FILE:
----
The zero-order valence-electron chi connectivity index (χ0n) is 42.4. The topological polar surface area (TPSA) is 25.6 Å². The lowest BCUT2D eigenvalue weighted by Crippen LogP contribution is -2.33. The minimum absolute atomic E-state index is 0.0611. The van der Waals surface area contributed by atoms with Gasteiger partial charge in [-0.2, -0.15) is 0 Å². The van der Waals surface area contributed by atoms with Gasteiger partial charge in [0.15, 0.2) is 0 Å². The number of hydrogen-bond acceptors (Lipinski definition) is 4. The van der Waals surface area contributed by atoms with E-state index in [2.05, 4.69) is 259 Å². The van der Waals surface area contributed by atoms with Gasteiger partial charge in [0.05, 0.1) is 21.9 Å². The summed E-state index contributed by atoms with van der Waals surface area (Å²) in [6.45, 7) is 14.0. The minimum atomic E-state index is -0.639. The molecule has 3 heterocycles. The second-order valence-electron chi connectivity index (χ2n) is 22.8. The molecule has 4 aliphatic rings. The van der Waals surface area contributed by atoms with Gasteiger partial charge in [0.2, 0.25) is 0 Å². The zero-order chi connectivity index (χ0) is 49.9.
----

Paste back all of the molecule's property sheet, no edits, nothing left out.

The zero-order valence-electron chi connectivity index (χ0n) is 42.4. The topological polar surface area (TPSA) is 25.6 Å². The lowest BCUT2D eigenvalue weighted by Crippen LogP contribution is -2.33. The minimum absolute atomic E-state index is 0.0611. The van der Waals surface area contributed by atoms with Gasteiger partial charge in [-0.2, -0.15) is 0 Å². The van der Waals surface area contributed by atoms with Gasteiger partial charge in [0.15, 0.2) is 0 Å². The number of hydrogen-bond acceptors (Lipinski definition) is 4. The van der Waals surface area contributed by atoms with E-state index in [2.05, 4.69) is 259 Å². The van der Waals surface area contributed by atoms with Gasteiger partial charge in [0.05, 0.1) is 21.9 Å². The summed E-state index contributed by atoms with van der Waals surface area (Å²) in [6.45, 7) is 14.0. The minimum atomic E-state index is -0.639. The molecule has 3 heterocycles. The second-order valence-electron chi connectivity index (χ2n) is 22.8. The molecule has 4 aliphatic rings. The van der Waals surface area contributed by atoms with Gasteiger partial charge in [0.2, 0.25) is 0 Å². The zero-order chi connectivity index (χ0) is 49.9.